At the same time, F-16s are divided into “blocks” – their numbering changed as new technologies were introduced into the aircraft that did not require structural changes. So, the modification of C / D began with block 25, and E / F – with block 60. As new blocks were released, the radar, electronic systems and avionics were improved in the aircraft. The most modern version at the moment is Block 70/72.

The United States – the owners of the largest fleet of F-16s – has not yet announced the transfer of part of its fighters to Ukraine. Most likely, Ukraine will receive the F-16AM Block 20 MLU , which are in service with Denmark, Belgium, Norway and the Netherlands. This version of the F-16 has undergone a deep internal modernization and in almost all characteristics, except for the appearance and radar, corresponds to a more modern modification – the F-16C / D Block 50/52.

European countries that have “released” F-16s have first-generation aircraft – single-seat “A” and two-seat “B” (the latter are mainly used for pilot training and are unlikely to be transferred to Ukraine, since training will take place on the territory of donor states ). At the same time, notes Thomas Tyner, these F-16s have been upgraded with technologies used in the C/D series (blocks 50/52). At the same time, the airframe of the aircraft remained old and in some cases may have a large amount of flying time, which reduces the time until the next deep technical inspection.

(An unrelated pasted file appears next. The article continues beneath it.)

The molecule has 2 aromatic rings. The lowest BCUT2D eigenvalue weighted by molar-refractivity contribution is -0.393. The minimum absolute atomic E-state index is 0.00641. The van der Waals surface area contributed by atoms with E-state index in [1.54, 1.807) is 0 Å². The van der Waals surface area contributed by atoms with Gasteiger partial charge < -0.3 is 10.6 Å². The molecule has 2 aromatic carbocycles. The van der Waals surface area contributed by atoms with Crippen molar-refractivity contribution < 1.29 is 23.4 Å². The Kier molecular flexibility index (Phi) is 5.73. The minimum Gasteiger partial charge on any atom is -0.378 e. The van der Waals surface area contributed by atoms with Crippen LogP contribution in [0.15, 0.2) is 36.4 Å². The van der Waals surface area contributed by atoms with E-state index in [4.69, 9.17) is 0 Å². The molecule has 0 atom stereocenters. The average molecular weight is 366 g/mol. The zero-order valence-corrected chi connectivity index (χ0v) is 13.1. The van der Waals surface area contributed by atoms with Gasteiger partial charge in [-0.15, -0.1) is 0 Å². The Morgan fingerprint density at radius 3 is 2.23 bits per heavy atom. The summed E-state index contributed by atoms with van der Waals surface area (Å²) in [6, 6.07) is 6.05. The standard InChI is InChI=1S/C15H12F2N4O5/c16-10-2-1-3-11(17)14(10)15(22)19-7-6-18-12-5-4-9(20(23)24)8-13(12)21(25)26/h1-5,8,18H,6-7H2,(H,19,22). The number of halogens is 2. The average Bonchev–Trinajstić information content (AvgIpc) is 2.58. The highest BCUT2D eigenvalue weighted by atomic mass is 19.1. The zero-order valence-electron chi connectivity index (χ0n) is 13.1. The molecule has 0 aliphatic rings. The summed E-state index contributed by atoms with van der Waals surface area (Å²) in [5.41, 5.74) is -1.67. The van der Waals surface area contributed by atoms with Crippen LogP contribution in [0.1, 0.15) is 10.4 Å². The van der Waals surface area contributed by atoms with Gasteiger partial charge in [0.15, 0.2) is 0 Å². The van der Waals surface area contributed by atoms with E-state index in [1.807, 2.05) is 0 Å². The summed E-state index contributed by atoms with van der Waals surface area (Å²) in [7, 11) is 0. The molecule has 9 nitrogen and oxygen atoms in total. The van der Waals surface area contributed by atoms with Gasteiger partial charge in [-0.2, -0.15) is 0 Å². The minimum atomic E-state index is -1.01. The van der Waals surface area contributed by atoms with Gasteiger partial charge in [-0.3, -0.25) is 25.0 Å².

There is one more minus: despite the modernization of avionics and electronic data transmission system, the radars of the Belgian and Danish F-16s remained old. “The radar is one of the most expensive elements of the F-16, structurally the new generation radars are no different from the old ones and are interchangeable. European countries decided to save money by improving the radar data transmission system and computer processing. In the USA, even the” new “radar is now being removed from aircraft and are being replaced with even more modern ones, so I hope they will pass on the radars of the previous modification to those European countries that are going to send their F-16s to Ukraine.”